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Building upon last weeks post, the foot is very important in terms of movement and function of the body. If we lose functionality in the feet, we will develop compensation issues further up the chain. The feet are the body's foundation - if the foundation is broken, movement patterns and stability breakdown. Similar to a house, if there is a foundation problem, we will eventually see cracks in the walls.
There are a lot of fancy, complicated exercises and mobility techniques to help improve the feet. In reality, it takes just takes time, consistency and a commitment to improve your feet. Take your shoes (and socks) off as much as possible to get a feel for the ground, improve your proprioception and patterning. Make sure you point your feet (pretty) straight forward. This may feel strange if you have been moving with your feet point out. If this is hard, it may be a hip issue (which I will cover next week).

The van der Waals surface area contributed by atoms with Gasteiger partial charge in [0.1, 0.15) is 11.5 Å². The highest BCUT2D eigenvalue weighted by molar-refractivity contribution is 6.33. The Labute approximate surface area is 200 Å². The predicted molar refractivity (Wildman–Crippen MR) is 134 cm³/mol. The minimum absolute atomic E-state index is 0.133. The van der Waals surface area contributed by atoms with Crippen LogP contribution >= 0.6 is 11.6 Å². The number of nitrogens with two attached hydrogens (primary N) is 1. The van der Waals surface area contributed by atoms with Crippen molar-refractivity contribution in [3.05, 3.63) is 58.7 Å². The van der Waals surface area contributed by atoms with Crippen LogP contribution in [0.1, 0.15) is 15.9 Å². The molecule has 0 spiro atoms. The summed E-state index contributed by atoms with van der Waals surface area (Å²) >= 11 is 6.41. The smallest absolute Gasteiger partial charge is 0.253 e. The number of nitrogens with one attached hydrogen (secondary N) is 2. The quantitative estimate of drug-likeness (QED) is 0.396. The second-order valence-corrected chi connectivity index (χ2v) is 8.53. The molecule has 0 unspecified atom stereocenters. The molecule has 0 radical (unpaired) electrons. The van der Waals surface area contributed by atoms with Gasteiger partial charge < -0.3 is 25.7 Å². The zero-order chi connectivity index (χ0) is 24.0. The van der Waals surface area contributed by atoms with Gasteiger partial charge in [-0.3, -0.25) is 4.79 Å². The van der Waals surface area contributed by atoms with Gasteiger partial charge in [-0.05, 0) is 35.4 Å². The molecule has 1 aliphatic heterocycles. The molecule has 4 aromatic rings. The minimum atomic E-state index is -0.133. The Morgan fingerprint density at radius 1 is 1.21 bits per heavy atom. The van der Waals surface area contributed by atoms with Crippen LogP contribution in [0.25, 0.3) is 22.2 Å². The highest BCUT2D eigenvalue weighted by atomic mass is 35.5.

Something basic you can work on is called the foot tripod. It is a way of evenly distributing your weight in your feet. There are 3 points per foot. The first point is the center of the calcaneus or the heel. The second point is the head of the 5th metatarsal or the spot where the small toes attaches to the foot. The third point is the head of the 1st metatarsal or the spot where the big toe attaches to the foot. A balance between these three points gives the foot stability and it is thought that arches of each foot functions optimally when the tripod position is maintained. When the head of the first metatarsal is unstable, it is heard to maintain the tripod position and we tend to lose position and function of the arches in the feet. Other possible issues come from tight or weak foot, calf and hip muscles.
Learning the foot tripod can be difficult at first, especially if you have a flat foot or a loss of arch. Do this with shoes and socks OFF. Start by focusing on your heel and the 5th metatarsal points. Next lift your toes up and start to shift onto the big toe point - this makes it a bit easier to feel the big toe point.
Next week, we will cover the hip and its relationship with the foot.